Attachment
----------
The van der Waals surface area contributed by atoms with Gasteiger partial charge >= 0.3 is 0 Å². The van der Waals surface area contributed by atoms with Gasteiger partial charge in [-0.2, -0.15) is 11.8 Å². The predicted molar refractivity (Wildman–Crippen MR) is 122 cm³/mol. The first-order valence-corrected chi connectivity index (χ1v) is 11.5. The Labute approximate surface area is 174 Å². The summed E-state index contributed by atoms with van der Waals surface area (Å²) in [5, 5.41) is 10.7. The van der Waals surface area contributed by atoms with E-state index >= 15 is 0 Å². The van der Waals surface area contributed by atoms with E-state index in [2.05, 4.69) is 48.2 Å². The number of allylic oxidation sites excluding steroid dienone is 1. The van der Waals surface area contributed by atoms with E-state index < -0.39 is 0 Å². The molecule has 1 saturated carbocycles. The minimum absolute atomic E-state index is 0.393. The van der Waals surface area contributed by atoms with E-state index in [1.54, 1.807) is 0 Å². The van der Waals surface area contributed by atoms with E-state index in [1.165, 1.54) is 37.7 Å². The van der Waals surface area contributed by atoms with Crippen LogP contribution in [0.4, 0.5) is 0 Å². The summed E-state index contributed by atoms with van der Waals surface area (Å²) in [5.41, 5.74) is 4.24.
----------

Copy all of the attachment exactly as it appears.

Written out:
The van der Waals surface area contributed by atoms with Gasteiger partial charge >= 0.3 is 0 Å². The van der Waals surface area contributed by atoms with Gasteiger partial charge in [-0.2, -0.15) is 11.8 Å². The predicted molar refractivity (Wildman–Crippen MR) is 122 cm³/mol. The first-order valence-corrected chi connectivity index (χ1v) is 11.5. The Labute approximate surface area is 174 Å². The summed E-state index contributed by atoms with van der Waals surface area (Å²) in [5, 5.41) is 10.7. The van der Waals surface area contributed by atoms with E-state index >= 15 is 0 Å². The van der Waals surface area contributed by atoms with E-state index in [2.05, 4.69) is 48.2 Å². The number of allylic oxidation sites excluding steroid dienone is 1. The van der Waals surface area contributed by atoms with E-state index < -0.39 is 0 Å². The molecule has 1 saturated carbocycles. The minimum absolute atomic E-state index is 0.393. The van der Waals surface area contributed by atoms with E-state index in [1.54, 1.807) is 0 Å². The van der Waals surface area contributed by atoms with E-state index in [1.165, 1.54) is 37.7 Å². The van der Waals surface area contributed by atoms with Crippen LogP contribution in [0.4, 0.5) is 0 Å². The summed E-state index contributed by atoms with van der Waals surface area (Å²) in [5.41, 5.74) is 4.24.